Like many players of his generation, Gayle is a committed multi-instrumentalist. He’s great on bass clarinet, though I’ve never really warmed to him on piano. Still, some of his best work is probably heard on Kingdom Come:
And he’s continued recording his own brand of devotional music at a pretty furious pace, with loads of recent highlights including Look Up:
Art Blakey was an absolutely unmistakable drummer. From his early bebop work to his percussion ensemble experiments to his many versions of the Jazz Messengers, there was force, invention, and the sheer thrill of music in each bar. Listen to him drive a band on the early Messengers date from the Café Bohemia:
The Messengers date with Monk is absolutely not to be missed. And for the purposes of this book, some of Blakey’s most important music is on Africaine and Orgy in Rhythm (and again, see Robin Kelley’s and Ingrid Monson’s work):
But by all means, don’t deny yourself the pleasures of Buhaina simply playing top-shelf hard bop, as on Moanin’, Caravan, and Free for All:
Dollar Dollar Brand, y’all. Duke Ellington discovered Brand (soon renamed Abdullah Ibrahim) and Sathima Bea Benjamin in the early 1960s, and since then, the South African pianist’s glorious synthesis of musical styles has tugged on many a heartstring.
He’s recorded in any number of formats over the years, and his effusive emotionality and distinctive rhythmic language come through in any context. It’s not common to hear him with a big band, so I enthusiastically recommend African Space Program.
There are some great performances with the late bassist Johnny Dyani on Good News from Africa (some folks love the duets with Max Roach, Streams of Consciousness, but though I love both players I’ve never fully warmed to it). Echoes from Africa and Mantra Mode are exceptional mid-period works, but tops for me are the killer string of albums Water from an Ancient Well, Mindif, and my all-time fave African River. Each one has deep cuts, but if you don’t swoon for African River’s “The Wedding,” “Joan – Capetown Flower,” and “The Mountain of the Night,” get a check-up.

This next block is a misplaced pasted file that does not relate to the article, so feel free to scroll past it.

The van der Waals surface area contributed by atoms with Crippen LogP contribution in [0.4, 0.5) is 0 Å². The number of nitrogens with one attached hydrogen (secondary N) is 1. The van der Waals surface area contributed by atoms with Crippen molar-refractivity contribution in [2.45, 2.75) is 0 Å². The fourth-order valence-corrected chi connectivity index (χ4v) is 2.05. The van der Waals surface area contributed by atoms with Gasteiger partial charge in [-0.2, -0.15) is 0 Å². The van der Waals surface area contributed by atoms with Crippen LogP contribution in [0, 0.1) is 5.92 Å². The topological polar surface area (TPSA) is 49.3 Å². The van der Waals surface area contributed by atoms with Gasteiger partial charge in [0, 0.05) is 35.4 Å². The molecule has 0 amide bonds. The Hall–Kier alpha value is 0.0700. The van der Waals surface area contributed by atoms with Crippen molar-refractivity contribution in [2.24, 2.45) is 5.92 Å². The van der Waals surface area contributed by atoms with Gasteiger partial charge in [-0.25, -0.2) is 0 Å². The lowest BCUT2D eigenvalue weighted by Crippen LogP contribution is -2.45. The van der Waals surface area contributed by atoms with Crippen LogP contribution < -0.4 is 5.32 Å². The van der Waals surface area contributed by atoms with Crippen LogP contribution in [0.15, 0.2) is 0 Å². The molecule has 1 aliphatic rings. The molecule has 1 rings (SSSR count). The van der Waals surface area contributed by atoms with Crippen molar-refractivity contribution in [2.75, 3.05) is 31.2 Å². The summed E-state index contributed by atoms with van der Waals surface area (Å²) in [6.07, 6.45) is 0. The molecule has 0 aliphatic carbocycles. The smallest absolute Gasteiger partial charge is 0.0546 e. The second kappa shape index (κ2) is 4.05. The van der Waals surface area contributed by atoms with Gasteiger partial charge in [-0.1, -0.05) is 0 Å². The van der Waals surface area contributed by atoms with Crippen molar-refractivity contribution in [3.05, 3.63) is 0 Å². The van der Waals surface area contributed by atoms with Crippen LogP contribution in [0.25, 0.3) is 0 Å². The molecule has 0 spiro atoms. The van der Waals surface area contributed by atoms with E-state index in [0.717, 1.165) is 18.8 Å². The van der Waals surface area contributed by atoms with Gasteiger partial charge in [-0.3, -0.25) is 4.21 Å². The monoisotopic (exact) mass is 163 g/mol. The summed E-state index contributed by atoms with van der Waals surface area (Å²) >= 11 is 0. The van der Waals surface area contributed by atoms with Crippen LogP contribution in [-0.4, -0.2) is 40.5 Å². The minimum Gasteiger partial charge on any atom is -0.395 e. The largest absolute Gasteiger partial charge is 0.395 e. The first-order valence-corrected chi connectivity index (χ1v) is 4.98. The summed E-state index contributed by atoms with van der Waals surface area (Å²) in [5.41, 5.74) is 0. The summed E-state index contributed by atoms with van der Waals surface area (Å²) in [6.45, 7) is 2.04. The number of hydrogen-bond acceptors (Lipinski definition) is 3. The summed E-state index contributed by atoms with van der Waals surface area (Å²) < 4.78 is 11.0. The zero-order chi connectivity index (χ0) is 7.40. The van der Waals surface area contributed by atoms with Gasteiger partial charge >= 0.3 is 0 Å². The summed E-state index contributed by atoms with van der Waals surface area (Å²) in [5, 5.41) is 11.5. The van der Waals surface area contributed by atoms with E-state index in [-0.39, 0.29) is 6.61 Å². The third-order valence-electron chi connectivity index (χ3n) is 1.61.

Everyone likely knows McCoy Tyner from all of those Coltrane records, and there’s not a thing wrong with that. But the man is a giant in his own right, and continues to record amazing music. Of the early stuff, most of the Impulse and Blue Note datess are top drawer. You absolutely need The Real McCoy, Tender Moments, Expansions, and Extensions.
Into the 1970s, Sahara, Echoes of a Friend, and Enlightenment are the picks for this chapter’s thematics.
Yusef Lateef’s work with Dizzy Gillespie’s Big Band is well-documented, but it’s his own far-reaching work as composer and improvising multi-instrumentalist that best reflects his own musical principles and his understandings of Islam. For an early example of his explorations, check out Eastern Sounds.
Into the 1960s and 1970s, he realized his ideas pretty fully on records like Psychicemotus and Autophysiopsychic.
And his long partnership with percussionist Adam Rudolph yielded a lot of gems. I’m especially fond of Beyond the Sky.
At the outset of the section on Buddhism, I mention a few players who, while they don’t get much analysis in the text, are certainly worthy of your listening attention. Few artists did more to popularize a kind of Hindu improvisation (linked to Sri Chimnoy) than Mahavishnu John McLaughlin. For evidence of his advanced jazz chops, check him out with Miles (he’s all over In a Silent Way, Bitches Brew, and Live Evil, among others) and his own, outrageously good Extrapolation (where you also have the added pleasure of hearing Tony Oxley play time). But of course it’s those ear-shredding early Mahavishnu Orchestra records that kill again and again. Get them all, especially Inner Mounting Flame and Birds of Fire. And yes, that’s the same Jan Hammer who went on to make gazillions of dollars writing the Miami Vice theme.
And if you like that, dig this full French concert with wonderfully hippie-ish crowd banter from Mahavishnu John (“these are my musician brothers . . . “).
David “Fuze” Fiuczynski is a ridiculously inventive guitarist who worships at Mount Mahavishnu like all sane plectrists do. But he’s got his own style, spring-loaded, twang-barred to hell, deeply funky, and rocketing out to atonality on occasion. He turned in some nifty early side work with Muhal Richard Abrams and Shannon Jackson, among others. But most folks first heard him (as I did) on 1994’s block-rocking Lunar Crush with John Medeski.
If you like what you hear, check out Fuze’s “rock” band the Screaming Headless Torsos and then listen to him mix up some standards in trio format on Jazz Punk.